Oklahoma Watch reporters are canvasing voting precincts on Election Day in Oklahoma:
Here are their reports and others shared on social media by other state outlets. (This article will be updated)
Long Waits Define Election Day in Noble
Oklahoma Watch reporter Whitney Bryen went to Noble, where lines and long waits have defined Election Day. Here’s her update:
The polls closed at 7 p.m. but voters in Noble were still lined up out the door and down the driveway at the Noble Senior Citizens Center. Voters said the wait is about an hour and a half or two hours. As long as they were in line before 7 they’ll get to vote.
A poll worker just told me the wait maxed out at 5 hours and 12 minutes earlier today. She said the unusual wait time is due to heightened voter turnout. She remembers the 2016 presidential election brought 735 voters to the site. There were well over 1,000 today.
Noble poll workers tell me they had only four voting booths set up when polls opened this morning, which is why the wait was so long. Around 2 p.m. they were able to move to a larger room at the center where they expanded to 11 voting booths cutting wait times in half.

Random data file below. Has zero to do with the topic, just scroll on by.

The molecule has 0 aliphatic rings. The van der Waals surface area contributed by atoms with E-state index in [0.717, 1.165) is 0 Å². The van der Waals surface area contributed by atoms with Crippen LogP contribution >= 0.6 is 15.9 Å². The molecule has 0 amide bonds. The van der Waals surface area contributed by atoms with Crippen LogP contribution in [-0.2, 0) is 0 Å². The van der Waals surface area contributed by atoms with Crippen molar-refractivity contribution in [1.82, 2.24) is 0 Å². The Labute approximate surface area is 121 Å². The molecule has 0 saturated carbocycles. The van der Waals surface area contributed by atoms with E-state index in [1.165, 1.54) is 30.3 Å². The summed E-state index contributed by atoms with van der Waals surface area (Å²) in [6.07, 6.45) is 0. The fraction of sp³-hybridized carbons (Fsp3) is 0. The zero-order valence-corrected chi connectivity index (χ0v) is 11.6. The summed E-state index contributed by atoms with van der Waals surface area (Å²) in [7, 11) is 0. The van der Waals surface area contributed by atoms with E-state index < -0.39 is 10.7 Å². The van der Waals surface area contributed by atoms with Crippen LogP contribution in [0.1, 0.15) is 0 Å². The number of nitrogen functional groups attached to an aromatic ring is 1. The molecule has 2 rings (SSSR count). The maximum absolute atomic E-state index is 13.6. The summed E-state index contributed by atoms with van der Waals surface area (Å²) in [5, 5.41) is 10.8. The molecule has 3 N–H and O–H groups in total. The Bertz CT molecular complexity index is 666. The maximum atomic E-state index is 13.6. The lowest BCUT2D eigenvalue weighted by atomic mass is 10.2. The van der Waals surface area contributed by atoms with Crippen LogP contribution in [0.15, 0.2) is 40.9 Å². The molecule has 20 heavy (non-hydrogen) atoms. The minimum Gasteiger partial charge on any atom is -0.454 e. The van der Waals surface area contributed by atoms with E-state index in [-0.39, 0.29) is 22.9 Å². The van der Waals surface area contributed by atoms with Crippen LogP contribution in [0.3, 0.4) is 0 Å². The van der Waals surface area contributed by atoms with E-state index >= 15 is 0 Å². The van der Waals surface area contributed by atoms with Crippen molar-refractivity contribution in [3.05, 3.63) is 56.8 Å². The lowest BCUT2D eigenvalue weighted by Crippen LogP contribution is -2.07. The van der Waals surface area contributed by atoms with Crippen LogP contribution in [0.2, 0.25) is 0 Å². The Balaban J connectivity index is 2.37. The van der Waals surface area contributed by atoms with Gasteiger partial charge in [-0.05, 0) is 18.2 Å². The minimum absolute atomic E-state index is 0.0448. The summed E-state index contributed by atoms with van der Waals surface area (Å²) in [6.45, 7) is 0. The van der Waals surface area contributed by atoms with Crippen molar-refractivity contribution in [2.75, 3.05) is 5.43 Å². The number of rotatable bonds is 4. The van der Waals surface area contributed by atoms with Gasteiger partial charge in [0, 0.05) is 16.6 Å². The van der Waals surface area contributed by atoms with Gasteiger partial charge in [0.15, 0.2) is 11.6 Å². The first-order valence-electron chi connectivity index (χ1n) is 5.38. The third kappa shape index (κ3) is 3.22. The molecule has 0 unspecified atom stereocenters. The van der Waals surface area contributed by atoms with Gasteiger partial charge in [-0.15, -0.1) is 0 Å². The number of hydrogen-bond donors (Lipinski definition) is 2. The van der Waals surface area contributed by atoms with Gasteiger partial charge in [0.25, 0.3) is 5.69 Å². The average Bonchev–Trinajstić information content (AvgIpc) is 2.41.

Voting At This Precinct Is In His Blood
Here is an update on a voter with thoughts about State Question 805, via Oklahoma Watch’s Supriya Sridhar at Church of the Redeemer:
Video: Wallace Johnson, 71, (below) has voted at the church since he registered to vote in 1971. His mom was in charge of the precinct for 20 to 30 years. Johnson, who is retired, said that America has changed a lot since 2016 with Black Lives Matter and COVID-19.
What Turned Her Into a First-Time Voter
An update from Oklahoma Watch‘s Supriya Sridhar from the northeast Oklahoma City precinct voting at Church of the Redeemer:
Video: Mayra Rodriguez, 34, (below) placed her voter sticker on her mask. Rodriguez, a stay-at-home mother, is a first-time voter. In the past, she didn’t believe that her single vote mattered. This year, due to issues surrounding equality, Rodriguez decided to come out and vote.